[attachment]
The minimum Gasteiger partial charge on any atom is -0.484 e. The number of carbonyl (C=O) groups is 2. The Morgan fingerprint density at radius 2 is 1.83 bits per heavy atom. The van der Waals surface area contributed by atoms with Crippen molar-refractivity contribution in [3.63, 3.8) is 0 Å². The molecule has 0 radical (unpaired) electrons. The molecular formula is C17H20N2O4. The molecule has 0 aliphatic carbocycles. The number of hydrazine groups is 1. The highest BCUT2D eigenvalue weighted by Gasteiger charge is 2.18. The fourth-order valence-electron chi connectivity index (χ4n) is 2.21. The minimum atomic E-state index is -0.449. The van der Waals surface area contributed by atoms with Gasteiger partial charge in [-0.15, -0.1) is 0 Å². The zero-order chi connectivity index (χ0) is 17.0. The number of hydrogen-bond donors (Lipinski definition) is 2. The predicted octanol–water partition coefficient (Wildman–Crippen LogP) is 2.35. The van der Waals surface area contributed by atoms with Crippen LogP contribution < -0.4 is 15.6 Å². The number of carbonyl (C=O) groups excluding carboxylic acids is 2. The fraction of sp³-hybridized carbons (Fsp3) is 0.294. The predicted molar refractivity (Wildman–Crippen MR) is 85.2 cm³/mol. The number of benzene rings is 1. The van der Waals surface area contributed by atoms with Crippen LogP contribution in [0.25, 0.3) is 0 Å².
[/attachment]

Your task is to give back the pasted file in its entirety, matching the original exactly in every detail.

The minimum Gasteiger partial charge on any atom is -0.484 e. The number of carbonyl (C=O) groups is 2. The Morgan fingerprint density at radius 2 is 1.83 bits per heavy atom. The van der Waals surface area contributed by atoms with Crippen molar-refractivity contribution in [3.63, 3.8) is 0 Å². The molecule has 0 radical (unpaired) electrons. The molecular formula is C17H20N2O4. The molecule has 0 aliphatic carbocycles. The number of hydrazine groups is 1. The highest BCUT2D eigenvalue weighted by Gasteiger charge is 2.18. The fourth-order valence-electron chi connectivity index (χ4n) is 2.21. The minimum atomic E-state index is -0.449. The van der Waals surface area contributed by atoms with Gasteiger partial charge in [-0.15, -0.1) is 0 Å². The zero-order chi connectivity index (χ0) is 17.0. The number of hydrogen-bond donors (Lipinski definition) is 2. The predicted octanol–water partition coefficient (Wildman–Crippen LogP) is 2.35. The van der Waals surface area contributed by atoms with Crippen LogP contribution < -0.4 is 15.6 Å². The number of carbonyl (C=O) groups excluding carboxylic acids is 2. The fraction of sp³-hybridized carbons (Fsp3) is 0.294. The predicted molar refractivity (Wildman–Crippen MR) is 85.2 cm³/mol. The number of benzene rings is 1. The van der Waals surface area contributed by atoms with Crippen LogP contribution in [0.25, 0.3) is 0 Å².